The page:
Where our terrain is a bit more limited, we don't go anywhere.  Except in circles.  Little loops, connecting one trail to another, figure 8's, all within a handful of square miles.  It took me a while to get used to this and find my way around our local haunts.  But even my cat-like sense of direction (and sense of distance/altitude) still fails when we're somewhere less familiar.

Like Frederick.  Ah, Frederick.  The trails are fantastic. Rocky, steep, mostly rideable.  And completely unmapped.

I've been out there 3 times so far this year.  Not enough.

Trip 1:  Mazz, Shea and I.  We got ridiculously misguided, ran out of water with more than an hour left of riding, and I broke my Sidi's.  Yeah, really - I hit a rock with my crank (a common occurrence) and the sole separated from the upper.  Total ride time was at least 3 hours longer than we'd planned on.  The awesomeness of the riding might've been overshadowed by the complete and total bonk-tasticness of the afternoon.  38 miles in 7 1/2 hours.  In May.  Ouch.

Trip 2: Mazz, Marc and I.  We only got a bit lost, and made it back to the car (and Mexican food) about 1 1/2  hours later than anticipated.  But this relative success was partly because we stuck to some of the trails with blazes in Gambrill.  Mazz did a header over a log at least once, Marc cussed him out for riding his singlespeed up stuff that our geared 29ers thought should be walked.  Good times.  And margaritas and Mexican afterwards at Poblano Grill.  Perfect post-ride food.

Trip 3:  Shea and I.  We couldn't find our intended (new to us) parking spot, but found it by bikes after parking at a popular one.  Total ride time: 15 minutes longer than planned.  No kidding.  Of course, we stopped and some really nice guy named Dave made sure we went the right direction on one of those little gravel roads, but this must've been a record.  Oh, and that counts riding the steep ass hill my coach wanted me to start on and dropping through some phenomenal new singletrack.  I rode hard and started to flow, even through the rock gardens.  Shea even said he was almost at his race pace following me through a smooth spot.  Cool.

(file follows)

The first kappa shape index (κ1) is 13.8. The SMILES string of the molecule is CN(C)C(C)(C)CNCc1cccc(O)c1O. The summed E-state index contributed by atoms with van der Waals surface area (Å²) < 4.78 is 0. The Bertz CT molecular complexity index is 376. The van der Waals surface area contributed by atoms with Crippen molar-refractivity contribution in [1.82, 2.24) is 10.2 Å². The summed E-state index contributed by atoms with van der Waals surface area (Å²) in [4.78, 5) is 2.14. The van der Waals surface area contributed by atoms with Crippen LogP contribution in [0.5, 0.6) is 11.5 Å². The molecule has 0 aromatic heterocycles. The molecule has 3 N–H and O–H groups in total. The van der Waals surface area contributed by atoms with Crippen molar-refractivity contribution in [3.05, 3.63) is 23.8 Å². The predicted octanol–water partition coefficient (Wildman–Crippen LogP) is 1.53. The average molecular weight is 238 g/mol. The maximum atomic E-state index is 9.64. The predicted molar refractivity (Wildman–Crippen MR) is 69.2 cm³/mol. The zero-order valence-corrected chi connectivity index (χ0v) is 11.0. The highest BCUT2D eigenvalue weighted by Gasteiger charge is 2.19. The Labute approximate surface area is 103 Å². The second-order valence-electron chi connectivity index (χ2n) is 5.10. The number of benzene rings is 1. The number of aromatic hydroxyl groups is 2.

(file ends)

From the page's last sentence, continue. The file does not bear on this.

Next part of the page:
Wednesday, August 4, 2010

putting on a clean jersey

I wash bike clothes more often than anything else.  Ok, except during ski season, then I wash ski socks more often than anything else.

This week we both ran out of clean socks.  But bike shorts and jerseys and gloves are ready to go.

When I hang dry it all, it's a virtual Kelly advertisement at my house.

But that's not what this post is about.  Last year, I wore a team T-shirt on the podiums I got on.  It was too big, not flattering, and not well-recognized.  I've always kept an extra kit in my race bag... just in case a husband or someone else forgets something truly essential - he's only had to wear girl shorts once... amazing what a girl-shaped chamois will do for your memory!

So now I'm doing the right thing and wearing my clean jersey when I make the podium.

Okay, so I've only managed this twice.  But I like the pattern.  At Michaux, it was, to say the least, pouring down rain when I missed my name being called at the awards ceremony.

Here's hoping I need that clean kit at a few cross races this year.  37 days. Not that I'm counting.